Digital mammograms can miss breast cancer; the rate of false negatives is higher in women with dense breast tissue.

“In older mammograms used for premenopausal women, the false negative in some studies was as high as 40 percent,” says Dennis Citrin, MD, PhD, a board-certified medical oncologist who works with a team of experts to help patients fight breast cancer at City of Hope Chicago.

“Over the past decade, technology has drastically advanced, and the new digital mammograms are much more sensitive than the older ones,” says Dr. Citrin.

“Note that a mammogram is a test to screen totally asymptomatic women – those who have no complaints or suspicion of breast cancer, but want to detect it at the earliest moment.”

Study Reveals False Negative (Cancer Miss Rate) of Digital Mammograms

A study (Annals of Internal Medicine, Nelson et al, 2016) investigated the false negative (and positive) rates.

• Heidi D. Nelson, MD’s, study involved 405,191 women, 40-89, who underwent digital mammogram screening between 2003 and 2011.

• The records were derived from participating facilities at five American Breast Cancer Surveillance Consortium breast imaging registries – that were linked to pathology databases and tumor registries.

• 2,963 women were diagnosed with invasive breast cancer or ductal carcinoma in situ within 12 months of the screening.

Digital Rates of Missed Breast Cancer Overall

The study showed that the rate tended to go up with increasing age, but not dramatically.

The rate was 1.0 to 1.5 per 1,000 women. This means one-tenth to one-fifth of a percent.

Within the population of women whose cancer was missed by the digital mammograms, there were sub-populations that showed a stronger correlation to these false negatives.

• Higher in women 40-79 who also had first-degree relatives with BC.
• This higher rate was of borderline significance statistically for those 50-69.

What about digital mammogram false positive rates of dense breasts?
There are four categories of breast composition: fatty, scattered density, heterogeneous density and extremely dense.

• Ages 40-69: Fatty and scattered density had lower false negative rates than did denser breasts.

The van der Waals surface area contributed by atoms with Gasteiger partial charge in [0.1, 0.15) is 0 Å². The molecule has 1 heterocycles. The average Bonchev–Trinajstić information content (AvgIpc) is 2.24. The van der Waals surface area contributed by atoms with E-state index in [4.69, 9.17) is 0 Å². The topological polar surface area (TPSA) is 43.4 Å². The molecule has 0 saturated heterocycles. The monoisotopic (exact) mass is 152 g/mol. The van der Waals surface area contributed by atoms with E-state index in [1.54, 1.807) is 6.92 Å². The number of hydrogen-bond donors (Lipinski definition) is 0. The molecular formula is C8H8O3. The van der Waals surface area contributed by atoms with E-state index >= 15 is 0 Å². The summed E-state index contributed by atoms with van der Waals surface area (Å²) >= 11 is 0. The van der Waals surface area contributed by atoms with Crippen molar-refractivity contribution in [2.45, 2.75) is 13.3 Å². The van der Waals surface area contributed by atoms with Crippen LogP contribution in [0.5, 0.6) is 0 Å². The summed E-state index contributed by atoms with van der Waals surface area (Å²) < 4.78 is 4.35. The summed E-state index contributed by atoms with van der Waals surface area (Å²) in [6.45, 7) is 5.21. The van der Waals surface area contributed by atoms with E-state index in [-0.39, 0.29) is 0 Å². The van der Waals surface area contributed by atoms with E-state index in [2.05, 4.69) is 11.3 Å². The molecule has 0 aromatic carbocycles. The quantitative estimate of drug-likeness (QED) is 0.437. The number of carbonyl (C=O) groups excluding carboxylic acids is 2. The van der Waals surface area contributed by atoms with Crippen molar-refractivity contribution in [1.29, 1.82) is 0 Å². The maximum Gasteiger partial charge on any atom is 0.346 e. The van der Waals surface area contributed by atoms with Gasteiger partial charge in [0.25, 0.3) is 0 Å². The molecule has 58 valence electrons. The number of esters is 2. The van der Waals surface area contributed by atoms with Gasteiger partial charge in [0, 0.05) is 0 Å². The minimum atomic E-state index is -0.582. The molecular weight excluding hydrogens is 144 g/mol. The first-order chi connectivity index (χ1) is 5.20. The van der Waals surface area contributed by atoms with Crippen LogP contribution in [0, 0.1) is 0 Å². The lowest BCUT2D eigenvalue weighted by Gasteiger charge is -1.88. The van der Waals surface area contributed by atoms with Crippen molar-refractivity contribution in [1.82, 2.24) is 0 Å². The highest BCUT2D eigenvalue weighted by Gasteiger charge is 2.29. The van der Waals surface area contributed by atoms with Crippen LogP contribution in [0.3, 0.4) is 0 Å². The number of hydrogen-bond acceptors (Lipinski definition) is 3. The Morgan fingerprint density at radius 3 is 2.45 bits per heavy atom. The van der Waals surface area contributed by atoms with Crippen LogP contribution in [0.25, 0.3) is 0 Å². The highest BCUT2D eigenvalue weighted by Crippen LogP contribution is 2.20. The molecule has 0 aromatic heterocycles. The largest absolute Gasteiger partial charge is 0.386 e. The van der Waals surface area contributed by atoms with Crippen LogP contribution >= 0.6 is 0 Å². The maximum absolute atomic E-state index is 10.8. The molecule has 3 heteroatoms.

• Ages 50-89: Cancer miss rates were higher in this group if these women had a previous biopsy result of benign.

• All ages, women with fatty breasts: False negative rate was lowest. In fact, so was the rate of false positives and call-backs.

• You probably know what’s coming: The missed cancer rate for women with extremely dense breasts was highest – except for ages 60-69.

This study is not engraved in gold, as this topic of investigation is under-investigated.

Furthermore, the study authors acknowledge a few limitations to the investigation, including the actual numbers of first- and second-degree relatives who had breast cancer.

“When it comes to the question surrounding the miss rate on mammograms for fatty breasts versus dense breasts, it is more difficult to determine breast cancer in women with dense breasts,” explains Dr. Citrin.

“In a premenopausal woman where the breast is constantly stimulated by sex hormones, the breast is predominantly glandular tissue. This appears dense on the mammogram.

“As a woman goes into menopause and gets older, as long as she is not using hormonal replacements, the breast(s) become less dense radiologically.

“Tumors show up as densities. Therefore, if the breast is dense and causing a lot of ‘background noise’ in the image, it is more likely to obscure the tumor.”

dr. citrinDennis Citrin, MD, is board certified in medical oncology with 30+ years’ experience, devotes his practice exclusively to patients with breast cancer and other high-risk breast conditions. He is the author of the book, “Knowledge is Power: What Every Woman Should Know About Breast Cancer.”
Lorra Garrick has been covering medical, fitness and cybersecurity topics for many years, having written thousands of articles for print magazines and websites, including as a ghostwriter. She’s also a former ACE-certified personal trainer. 
Source: dense breasts cancer